Still not much traffic as I drove once again to the Bowmanville area.
I only know the word “gulch” from my boyhood days of rootin’ tootin’ cowboy films where towns might be called “Dead Man’s Gulch.” The dictionary tells me that a gulch is a narrow and steep-sided ravine marking the course of a fast stream.
I walked by several streams during my visit (2 degrees and cloudy) in this interesting area.
There is both lowland coniferous forest/swamp and upland deciduous forest here.
There were several definite signs of spring such as these developing buds:
I heard the muffled thumping sounds of a Ruffed Grouse and the loud drilling of a Hairy Woodpecker on a hollow branch. Both of these birds are advertising their strength and health in the hope of attracting a mate.
Other birds about were a Pileated Woodpecker, Robin, Blue Jay, Mourning Dove and several Chickadees.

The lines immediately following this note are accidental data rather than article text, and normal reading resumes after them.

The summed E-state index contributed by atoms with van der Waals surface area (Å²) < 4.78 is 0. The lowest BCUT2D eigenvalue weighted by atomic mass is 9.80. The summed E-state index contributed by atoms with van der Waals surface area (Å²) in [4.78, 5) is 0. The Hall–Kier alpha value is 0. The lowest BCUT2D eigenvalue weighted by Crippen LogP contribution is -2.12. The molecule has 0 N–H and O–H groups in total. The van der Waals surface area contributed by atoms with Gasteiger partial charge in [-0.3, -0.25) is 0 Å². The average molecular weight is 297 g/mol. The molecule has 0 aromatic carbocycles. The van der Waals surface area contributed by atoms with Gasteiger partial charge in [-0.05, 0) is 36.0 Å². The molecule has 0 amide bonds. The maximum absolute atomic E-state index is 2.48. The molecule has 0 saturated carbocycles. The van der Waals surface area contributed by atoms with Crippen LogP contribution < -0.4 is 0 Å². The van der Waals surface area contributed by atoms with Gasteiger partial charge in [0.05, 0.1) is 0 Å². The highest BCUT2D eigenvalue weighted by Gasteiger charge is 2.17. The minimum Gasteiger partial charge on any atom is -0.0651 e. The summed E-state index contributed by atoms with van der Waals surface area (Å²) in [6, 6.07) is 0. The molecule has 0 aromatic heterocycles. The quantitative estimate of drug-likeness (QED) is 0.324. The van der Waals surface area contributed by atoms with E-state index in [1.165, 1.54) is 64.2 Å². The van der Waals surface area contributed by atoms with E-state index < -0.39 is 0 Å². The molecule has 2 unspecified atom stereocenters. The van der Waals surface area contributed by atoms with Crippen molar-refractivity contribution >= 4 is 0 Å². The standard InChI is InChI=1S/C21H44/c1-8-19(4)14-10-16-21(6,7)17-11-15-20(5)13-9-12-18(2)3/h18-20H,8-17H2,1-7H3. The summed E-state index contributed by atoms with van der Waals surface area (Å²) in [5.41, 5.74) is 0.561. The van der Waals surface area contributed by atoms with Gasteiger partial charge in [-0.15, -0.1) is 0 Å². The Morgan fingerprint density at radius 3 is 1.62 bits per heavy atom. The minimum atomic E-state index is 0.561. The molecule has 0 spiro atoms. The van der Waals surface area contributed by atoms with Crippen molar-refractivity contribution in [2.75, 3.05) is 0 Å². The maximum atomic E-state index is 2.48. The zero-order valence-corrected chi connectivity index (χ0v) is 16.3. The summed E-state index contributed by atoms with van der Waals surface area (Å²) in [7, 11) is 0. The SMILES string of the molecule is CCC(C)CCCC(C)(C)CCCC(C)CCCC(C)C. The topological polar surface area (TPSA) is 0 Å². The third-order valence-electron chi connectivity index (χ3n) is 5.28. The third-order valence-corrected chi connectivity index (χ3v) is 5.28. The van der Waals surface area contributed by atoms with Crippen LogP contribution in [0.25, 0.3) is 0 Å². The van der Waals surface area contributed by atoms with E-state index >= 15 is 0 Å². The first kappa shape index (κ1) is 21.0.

Unlike yesterday there were some people on the trail, walking dogs or toddlers. We all said hello but kept the current requisite 2 metres apart.
Though I do my best to avoid falling, a root on the trail caught my foot and down I went. No injuries but my camera would have suffered badly if I didn’t have this (now cracked) lens hood which took most of the blow.
There comes the sound of childish feet
And childish laughter loud and sweet,
And little hands stretch eager palms
To beg the firelight’s golden alms. – James Berry Bensel (1903–85)